Carbon Capture — This is the holy grail of clean energy. Coal is cheap and there is a lot of it. Already we know how to capture sulphur, nitrogen, and mercury from coal plants to clean the air. If we can figure out a way also to  capture carbon at a cheaper cost and find large scale uses for its byproduct – for example, CO2 to ethanol – coal could be used everywhere in the world. The Natural Resources Defense Council has argued that, after conservation, coal with carbon capture is the best option for clean energy.

Better Batteries — The all-electric Nissan Leaf that I bought in 2011 had a hard time getting me from the Capitol to Dulles airport and back. Its real range was about 70 miles. Today’s Nissan Leaf can travel 226 miles on one charge.  A Tesla Model S can travel 335 miles. The price of lithium-ion batteries should fall another 45 percent during the next five years. Better batteries also can one day allow utilities and their customers to store large amounts of electricity during non-peak hours.

Greener Buildings — Despite considerable recent progress, this is still the real low-hanging fruit. Residential and commercial buildings still consume 39 percent of U.S. energy. 

Electric Vehicles — Ten years ago there were no mass produced electric cars on U.S. highways. Today, there are one million and automakers are making investments to make millions more.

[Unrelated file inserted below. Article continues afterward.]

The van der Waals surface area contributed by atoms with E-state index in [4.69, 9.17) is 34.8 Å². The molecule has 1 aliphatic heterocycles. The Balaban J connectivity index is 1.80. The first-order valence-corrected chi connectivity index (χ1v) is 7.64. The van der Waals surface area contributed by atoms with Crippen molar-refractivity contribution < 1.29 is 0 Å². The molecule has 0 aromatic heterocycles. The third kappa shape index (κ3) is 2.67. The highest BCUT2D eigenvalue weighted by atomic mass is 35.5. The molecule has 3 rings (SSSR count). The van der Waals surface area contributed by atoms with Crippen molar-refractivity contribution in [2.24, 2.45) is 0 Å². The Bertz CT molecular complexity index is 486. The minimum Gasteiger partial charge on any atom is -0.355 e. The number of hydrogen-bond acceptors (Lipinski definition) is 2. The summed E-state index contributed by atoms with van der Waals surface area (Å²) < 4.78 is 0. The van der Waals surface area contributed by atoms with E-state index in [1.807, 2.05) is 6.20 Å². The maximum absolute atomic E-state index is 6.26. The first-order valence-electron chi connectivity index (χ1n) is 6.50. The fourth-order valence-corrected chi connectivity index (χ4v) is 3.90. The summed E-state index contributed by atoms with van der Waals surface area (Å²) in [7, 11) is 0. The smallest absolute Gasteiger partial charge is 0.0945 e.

Cheaper Solar — Solar power has grown by 1500 percent since 2011, but still accounts for only 2 percent of U.S. electricity. The new goal for the Department of Energy’s Sunshot initiative is to lower the cost of solar another 50 percent to .03 per kilowatt hour for utility scale solar. 

Fusion —This is the ultimate green energy dream: make electricity on earth the way the sun makes it. Instead of splitting elements, combine them and make clean, almost limitless energy without waste. This is still a dream, but there can be meaningful progress in five years.

Advanced Computing — China, Japan, the U.S., and the European Union all want to be first in advanced computing. The stakes are high because the winner has an advantage in such things as advanced manufacturing, simulating advanced reactors and weapons before they are built, finding terrorists and saving billions of Medicaid waste, and simulating the electric grid in a natural disaster. The US regained the number one spot last year thanks to sustained funding by Congress during both the Obama and Trump Administrations.  

Double Energy Research Funding— Advanced computing is the first tool the New Manhattan Project needs to meet its Grand Challenges. The second tool is money. It would take $6 billion annually to double funding for the Department of Energy’s Office of Science and its 17 national laboratories, which are where most of the our nation’s basic energy research is done. By comparison, many estimate the cost of the Green New Deal is trillions annually. 

This is a bold agenda—and hopefully a bipartisan agenda— that can over the next five years place Americans firmly on a path toward dealing with climate change, and at the same time produce large amounts of reliable, clean energy that lifts family incomes in our country and around the world. 

I would like to include in the record:

1)    An op-ed in the New York Times, authored by Richard Muller, a professor of physics at the University of California, Berkeley: “The Conservsion of a Climate-Change Skeptic” and

2)    An address I made in Oak Ridge in 2008 calling for a “New Manhattan Project for Clean Energy Independence.”